Let’s put it in perspective. One after another – Greece, Ireland, Spain, Portugal, Italy, Cyprus – have been singing to the eurozone leadership (along with Lady Antebellum):
And I don't know how I can do without.
I just need you now.
And, of course, any of Europe’s banks seem to be singing along with Jennifer Nettles:
I got miles of trouble spreadin' far and wide
Bills on the table gettin' higher and higher
They just keep on comin', there ain't no end in sight
I'm just holdin' on tight
The Sugarland song’s title is appropriately “Just Might (Make Me Believe).” Unfortunately, just like the folks in the songs, Europe’s banks and Europe’s central bankers and Europe’s political leaders seem to making some spectacularly bad decisions these days as they try to make us believe – against all common sense that they are doing the right thing.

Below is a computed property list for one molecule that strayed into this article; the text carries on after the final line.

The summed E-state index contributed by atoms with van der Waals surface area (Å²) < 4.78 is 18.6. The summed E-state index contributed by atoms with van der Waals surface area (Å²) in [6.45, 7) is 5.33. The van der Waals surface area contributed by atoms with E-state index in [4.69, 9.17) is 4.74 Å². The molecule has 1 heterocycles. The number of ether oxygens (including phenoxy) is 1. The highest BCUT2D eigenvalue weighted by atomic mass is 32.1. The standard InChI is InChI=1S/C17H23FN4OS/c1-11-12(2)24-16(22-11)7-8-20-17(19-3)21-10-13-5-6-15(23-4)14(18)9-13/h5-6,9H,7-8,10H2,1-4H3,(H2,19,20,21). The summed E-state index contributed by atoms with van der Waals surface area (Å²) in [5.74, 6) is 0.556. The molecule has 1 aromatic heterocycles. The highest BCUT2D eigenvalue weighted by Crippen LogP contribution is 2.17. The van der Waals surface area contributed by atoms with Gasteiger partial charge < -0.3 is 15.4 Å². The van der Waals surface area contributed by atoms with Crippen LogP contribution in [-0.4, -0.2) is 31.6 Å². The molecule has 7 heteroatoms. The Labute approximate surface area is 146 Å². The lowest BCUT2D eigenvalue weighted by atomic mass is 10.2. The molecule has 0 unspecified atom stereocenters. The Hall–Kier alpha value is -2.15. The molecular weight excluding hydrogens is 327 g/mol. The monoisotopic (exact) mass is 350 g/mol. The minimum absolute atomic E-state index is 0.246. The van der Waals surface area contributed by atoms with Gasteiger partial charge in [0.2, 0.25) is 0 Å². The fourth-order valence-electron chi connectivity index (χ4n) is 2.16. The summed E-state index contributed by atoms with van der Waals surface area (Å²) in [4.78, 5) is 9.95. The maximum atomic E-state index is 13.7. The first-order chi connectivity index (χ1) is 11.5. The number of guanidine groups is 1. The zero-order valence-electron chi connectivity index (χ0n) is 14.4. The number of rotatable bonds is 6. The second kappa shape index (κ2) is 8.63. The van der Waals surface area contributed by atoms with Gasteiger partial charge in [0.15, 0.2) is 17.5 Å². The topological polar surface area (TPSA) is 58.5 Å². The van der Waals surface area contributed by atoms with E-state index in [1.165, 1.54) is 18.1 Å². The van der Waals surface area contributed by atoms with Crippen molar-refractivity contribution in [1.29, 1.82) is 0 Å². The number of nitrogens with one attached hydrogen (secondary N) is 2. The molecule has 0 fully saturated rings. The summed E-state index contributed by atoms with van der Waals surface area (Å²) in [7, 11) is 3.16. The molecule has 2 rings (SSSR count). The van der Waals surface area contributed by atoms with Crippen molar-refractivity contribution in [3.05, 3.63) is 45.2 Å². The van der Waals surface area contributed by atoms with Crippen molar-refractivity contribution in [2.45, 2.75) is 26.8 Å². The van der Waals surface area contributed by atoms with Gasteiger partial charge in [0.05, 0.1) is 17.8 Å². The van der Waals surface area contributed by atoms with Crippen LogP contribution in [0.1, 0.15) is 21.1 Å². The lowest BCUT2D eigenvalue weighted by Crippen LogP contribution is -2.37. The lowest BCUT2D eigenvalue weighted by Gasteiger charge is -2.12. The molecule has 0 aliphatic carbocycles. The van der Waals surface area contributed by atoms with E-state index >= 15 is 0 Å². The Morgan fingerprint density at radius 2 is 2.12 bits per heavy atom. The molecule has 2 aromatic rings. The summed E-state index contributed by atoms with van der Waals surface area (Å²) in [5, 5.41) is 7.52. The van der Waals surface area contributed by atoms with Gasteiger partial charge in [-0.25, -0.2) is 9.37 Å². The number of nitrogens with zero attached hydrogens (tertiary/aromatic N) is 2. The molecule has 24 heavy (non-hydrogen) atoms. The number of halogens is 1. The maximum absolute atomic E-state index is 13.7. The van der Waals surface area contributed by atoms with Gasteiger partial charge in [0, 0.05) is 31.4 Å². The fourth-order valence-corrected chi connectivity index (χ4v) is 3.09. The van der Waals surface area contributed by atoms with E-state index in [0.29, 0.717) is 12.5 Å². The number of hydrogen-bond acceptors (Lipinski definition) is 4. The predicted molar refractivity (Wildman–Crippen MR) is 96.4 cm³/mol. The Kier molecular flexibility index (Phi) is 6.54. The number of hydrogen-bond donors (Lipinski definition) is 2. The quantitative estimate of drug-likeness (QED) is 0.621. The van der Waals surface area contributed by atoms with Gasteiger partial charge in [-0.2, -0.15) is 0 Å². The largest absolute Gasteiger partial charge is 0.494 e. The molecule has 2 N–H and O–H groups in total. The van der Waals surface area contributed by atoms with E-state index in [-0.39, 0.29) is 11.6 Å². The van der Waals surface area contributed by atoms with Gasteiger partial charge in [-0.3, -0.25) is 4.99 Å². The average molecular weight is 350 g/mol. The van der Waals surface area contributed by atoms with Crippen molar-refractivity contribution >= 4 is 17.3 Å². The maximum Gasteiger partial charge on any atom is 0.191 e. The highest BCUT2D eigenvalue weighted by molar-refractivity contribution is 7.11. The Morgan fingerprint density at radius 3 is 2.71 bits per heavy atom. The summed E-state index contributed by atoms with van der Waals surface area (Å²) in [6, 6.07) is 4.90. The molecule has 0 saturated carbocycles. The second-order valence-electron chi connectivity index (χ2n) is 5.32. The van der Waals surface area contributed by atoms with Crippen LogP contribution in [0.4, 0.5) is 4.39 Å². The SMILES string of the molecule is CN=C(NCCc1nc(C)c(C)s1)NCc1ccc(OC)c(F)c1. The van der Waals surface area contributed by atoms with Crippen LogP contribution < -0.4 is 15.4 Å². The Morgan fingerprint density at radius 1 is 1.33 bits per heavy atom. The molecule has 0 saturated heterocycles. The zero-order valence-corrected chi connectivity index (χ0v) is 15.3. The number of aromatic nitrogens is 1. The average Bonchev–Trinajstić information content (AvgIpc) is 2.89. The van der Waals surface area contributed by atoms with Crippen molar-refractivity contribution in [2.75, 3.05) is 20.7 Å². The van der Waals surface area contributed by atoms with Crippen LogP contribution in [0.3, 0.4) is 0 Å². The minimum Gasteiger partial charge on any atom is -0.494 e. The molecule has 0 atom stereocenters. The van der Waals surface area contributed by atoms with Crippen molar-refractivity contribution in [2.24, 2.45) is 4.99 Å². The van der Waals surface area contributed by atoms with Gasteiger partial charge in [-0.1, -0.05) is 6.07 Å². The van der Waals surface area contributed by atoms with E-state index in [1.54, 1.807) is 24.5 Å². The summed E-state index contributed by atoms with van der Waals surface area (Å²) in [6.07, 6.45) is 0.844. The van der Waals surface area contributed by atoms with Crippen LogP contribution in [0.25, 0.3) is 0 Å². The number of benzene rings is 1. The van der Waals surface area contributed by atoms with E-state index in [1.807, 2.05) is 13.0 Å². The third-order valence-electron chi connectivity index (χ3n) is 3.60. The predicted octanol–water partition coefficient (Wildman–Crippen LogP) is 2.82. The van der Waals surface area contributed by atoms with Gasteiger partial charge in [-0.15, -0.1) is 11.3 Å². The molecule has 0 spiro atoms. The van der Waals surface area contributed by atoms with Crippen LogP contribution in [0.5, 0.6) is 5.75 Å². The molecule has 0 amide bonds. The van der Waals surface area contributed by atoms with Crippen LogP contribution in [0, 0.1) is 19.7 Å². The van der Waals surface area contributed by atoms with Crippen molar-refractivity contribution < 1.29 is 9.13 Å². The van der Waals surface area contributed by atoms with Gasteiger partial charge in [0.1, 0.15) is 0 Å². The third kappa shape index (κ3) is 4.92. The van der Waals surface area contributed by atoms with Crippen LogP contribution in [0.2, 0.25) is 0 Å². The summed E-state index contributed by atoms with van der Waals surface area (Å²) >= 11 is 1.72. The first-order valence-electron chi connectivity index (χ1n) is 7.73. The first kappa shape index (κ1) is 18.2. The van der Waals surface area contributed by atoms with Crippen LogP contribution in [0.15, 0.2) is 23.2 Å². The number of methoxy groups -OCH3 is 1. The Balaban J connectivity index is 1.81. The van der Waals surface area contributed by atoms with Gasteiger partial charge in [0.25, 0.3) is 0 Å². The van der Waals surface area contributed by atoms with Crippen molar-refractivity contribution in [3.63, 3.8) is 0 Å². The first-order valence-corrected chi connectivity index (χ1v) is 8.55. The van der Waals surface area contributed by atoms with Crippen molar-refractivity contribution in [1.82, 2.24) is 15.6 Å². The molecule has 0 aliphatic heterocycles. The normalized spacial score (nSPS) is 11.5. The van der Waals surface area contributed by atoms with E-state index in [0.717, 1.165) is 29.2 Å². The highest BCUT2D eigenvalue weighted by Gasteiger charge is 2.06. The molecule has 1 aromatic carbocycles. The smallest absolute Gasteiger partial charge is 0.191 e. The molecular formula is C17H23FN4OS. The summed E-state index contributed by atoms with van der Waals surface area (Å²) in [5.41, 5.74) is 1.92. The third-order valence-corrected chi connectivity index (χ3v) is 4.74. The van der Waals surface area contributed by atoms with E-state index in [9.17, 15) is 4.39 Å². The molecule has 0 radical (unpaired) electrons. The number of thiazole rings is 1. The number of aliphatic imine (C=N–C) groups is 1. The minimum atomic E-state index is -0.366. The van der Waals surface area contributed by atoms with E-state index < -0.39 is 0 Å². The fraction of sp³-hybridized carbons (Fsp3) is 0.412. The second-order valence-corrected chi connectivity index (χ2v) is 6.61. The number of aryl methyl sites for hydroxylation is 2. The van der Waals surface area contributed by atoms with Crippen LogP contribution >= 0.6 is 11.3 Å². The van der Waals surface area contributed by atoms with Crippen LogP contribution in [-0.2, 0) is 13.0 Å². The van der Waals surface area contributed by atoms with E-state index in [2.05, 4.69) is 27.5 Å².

Lots of folks, for example, are singing the lyrics of another Sugarland song to the people of Greece: “And I'll be begging you, baby. Beg you not to leave.”
It’s hard to buy what these folks are selling. Everyone in Europe is singing in Chancellor Angela Merkel’s ear (along with Marvin Gaye) – “You're all I need to get by.” And along with Robin Thicke, they’re crooning: “I’m lost without you. Can’t help myself.” Meanwhile, the rest of us are singing along with John Legend:
We're just ordinary people
We don't know which way to go
Cuz we're ordinary people
Some of us, of course are singing the lyrics to “The (Shipped) Gold Standard” along with the band Fall Out Boy:
Sometimes I wanna quit this all and become an accountant now
But I'm no good at math and besides the dollar is down
But as the lyrics later declare: “You can only blame your problems on the world for so long. Before it all becomes the same old song.”
So if you think you’ve already heard the song the bankers and politicians are singing, you’re right. It’s the same sad old song. You don’t have to buy what they’re singing.